1. Grzegorz Chrupała
  2. sequor

Overview

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Sequor

Sequor is a sequence labeler based on Collins's (2002) perceptron. Sequor has a flexible feature template language and is meant mainly for NLP applications such as Named Entity labeling, Part of Speech tagging or syntactic chunking. It includes the SemiNER named entity recognizer, with pre-trained models for German and English (see Named Entity Recognition (SemiNER)).

Sequor is especially useful if your dataset has a large label set. In this case it is likely to run faster and allow you to use much less RAM than a sequence labeler based on Conditional Random Fields. Additionally sequor implements options which allow you to control the size of model and tradeoff speed against accuracy:

  • size of the beam
  • label dictionary
  • feature hashing

See https://bitbucket.org/gchrupala/sequor/wiki/Options for details.

Installation

The easiest way to compile and install sequor is to

  1. Install the Haskell platform

  2. Run:

    cabal update
    cabal install sequor --prefix=`pwd`
    

Cabal should then download and install the necessary packages, and install the sequor binary in ./bin, and the data files in ./share

Usage

With Sequor you can learn a model from sequences manually annotated with labels, and then apply this model to new data in order to add labels. Sequor is meant to be used mainly with linguistic data, for example to learn Part of Speech tagging, syntactic chunking or Named Entity labeling:

Usage: sequor command [OPTION...] [ARG...]
train:    train model
train [OPTION...] TEMPLATE-FILE TRAIN-FILE MODEL-FILE
  --rate=NUM (0.01)         learning rate
  --beam=INT (10)           beam size
  --iter=INT (10)           number of iterations
  --min-count=INT (100)     minimum feature frequency for label dictionary
  --heldout=FILE            path to heldout data
  --hash                    use hashing instead of feature dictionary
  --hash-sample=INT (1000)  sample size to estimate number of features when hashing
  --hash-max-size=INT       maximum size of parameter vector when hashing

See https://bitbucket.org/gchrupala/sequor/wiki/Options for more details about the training options.

predict: predict using model predict MODEL-FILE

version: print version version

help: print usage information help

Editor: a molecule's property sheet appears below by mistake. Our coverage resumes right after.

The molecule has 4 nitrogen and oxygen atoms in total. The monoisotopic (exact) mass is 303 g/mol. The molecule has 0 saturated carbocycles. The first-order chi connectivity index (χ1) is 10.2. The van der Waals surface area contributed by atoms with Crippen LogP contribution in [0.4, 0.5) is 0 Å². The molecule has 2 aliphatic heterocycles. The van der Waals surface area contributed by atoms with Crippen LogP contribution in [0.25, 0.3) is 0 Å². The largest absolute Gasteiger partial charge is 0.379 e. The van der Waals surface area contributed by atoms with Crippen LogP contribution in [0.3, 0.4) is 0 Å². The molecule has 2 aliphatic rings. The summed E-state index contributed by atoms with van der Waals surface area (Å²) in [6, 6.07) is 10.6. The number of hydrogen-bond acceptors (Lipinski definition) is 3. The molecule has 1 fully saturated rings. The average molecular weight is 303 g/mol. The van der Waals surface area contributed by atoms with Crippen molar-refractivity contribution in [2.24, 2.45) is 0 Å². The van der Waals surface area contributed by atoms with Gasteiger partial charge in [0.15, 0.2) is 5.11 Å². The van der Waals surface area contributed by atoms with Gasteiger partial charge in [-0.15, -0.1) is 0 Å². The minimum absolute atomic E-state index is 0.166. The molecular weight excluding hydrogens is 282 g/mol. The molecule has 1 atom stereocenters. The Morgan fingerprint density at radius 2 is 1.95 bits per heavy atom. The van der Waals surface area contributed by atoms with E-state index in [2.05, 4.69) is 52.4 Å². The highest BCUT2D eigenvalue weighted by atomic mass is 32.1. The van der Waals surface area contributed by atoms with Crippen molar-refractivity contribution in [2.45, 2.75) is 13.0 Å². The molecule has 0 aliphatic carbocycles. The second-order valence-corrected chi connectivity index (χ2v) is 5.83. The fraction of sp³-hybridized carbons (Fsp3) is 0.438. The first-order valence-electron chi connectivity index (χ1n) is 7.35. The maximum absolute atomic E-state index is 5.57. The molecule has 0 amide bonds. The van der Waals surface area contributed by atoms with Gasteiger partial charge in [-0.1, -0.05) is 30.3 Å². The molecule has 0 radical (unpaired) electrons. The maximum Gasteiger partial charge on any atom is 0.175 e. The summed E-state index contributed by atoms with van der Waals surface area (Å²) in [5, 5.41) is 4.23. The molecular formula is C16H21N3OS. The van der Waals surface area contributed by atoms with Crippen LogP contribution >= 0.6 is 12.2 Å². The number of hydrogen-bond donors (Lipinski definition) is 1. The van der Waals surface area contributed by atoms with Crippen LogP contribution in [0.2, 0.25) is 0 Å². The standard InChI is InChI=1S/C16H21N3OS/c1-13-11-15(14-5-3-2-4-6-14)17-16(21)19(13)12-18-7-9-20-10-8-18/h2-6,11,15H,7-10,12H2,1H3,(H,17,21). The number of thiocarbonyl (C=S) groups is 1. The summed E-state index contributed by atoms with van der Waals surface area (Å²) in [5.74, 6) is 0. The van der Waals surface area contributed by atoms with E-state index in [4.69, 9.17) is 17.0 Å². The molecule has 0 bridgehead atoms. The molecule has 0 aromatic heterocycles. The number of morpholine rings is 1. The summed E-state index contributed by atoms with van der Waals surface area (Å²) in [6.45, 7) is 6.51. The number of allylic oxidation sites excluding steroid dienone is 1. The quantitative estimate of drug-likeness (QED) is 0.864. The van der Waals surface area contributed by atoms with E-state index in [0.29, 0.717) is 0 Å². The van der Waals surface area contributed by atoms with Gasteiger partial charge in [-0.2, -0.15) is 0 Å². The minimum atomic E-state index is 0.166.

Data files should be in the UTF-8 encoding.

As an example we can use data annotated with syntactic chunk labels in the data directory. For example:

./bin/sequor train data/all.features data/train.conll  model\
           --rate 0.1 --beam 10 --iter 5 --hash\
           --heldout data/devel.conll

./bin/sequor predict model < data/test.conll > data/test.labels

Feature template syntax

Sequor uses a mini language to specify which features to extract from data. For details see https://bitbucket.org/gchrupala/sequor/wiki/Templates

Named Entity Recognition (SemiNER)

Sequor includes the SemiNER named entity recognizer, with pre-trained models for German and English.

The German model recognizer is trained on the CoNLL 2003 data and recognizes the following labels:

  • PER - people
  • ORG - organizations
  • LOC - locations such as cities and countries
  • MISC - miscellaneous entities such as nationalities

The German model is described in [Chrupala_and_Klakow_2010].

The English model is trained on the BBN Wall Street Journal data and recognizes the following labels:

  • CARDINAL - cardinal number
  • DATE - calendar date
  • GPE:CITY - city
  • GPE:COUNTRY - country
  • GPE:STATE_PROVINCE - state or province
  • MONEY - currency
  • NORP:NATIONALITY - nationality
  • NORP:OTHER -
  • NORP:POLITICAL - political affiliation
  • ORDINAL - ordinal number
  • ORGANIZATION - organization
  • PERCENT - percentage
  • PERSON - people
  • QUANTITY - numerical quantity

See https://bitbucket.org/gchrupala/sequor/wiki/SemiNER for usage information.

Sequence perceptron

Compared to the commonly used Conditional Random Field model, the Sequence Perceptron algorithm is simpler, more efficient and often has similar performance.

The sequence perceptron was introduced in [Collins_2002].

[Collins_2002]Collins, Michael. 2002. Discriminative training methods for Hidden Markov Models: Theory and experiments with perceptron algorithms. EMNLP 2002. http://www.clic.cs.columbia.edu/~mcollins/papers/tagperc.pdf
[Chrupala_and_Klakow_2010]Grzegorz Chrupała and Dietrich Klakow. 2010. A Named Entity Labeler for German: exploiting Wikipedia and distributional clusters. LREC. http://grzegorz.chrupala.me/papers/lrec-2010.pdf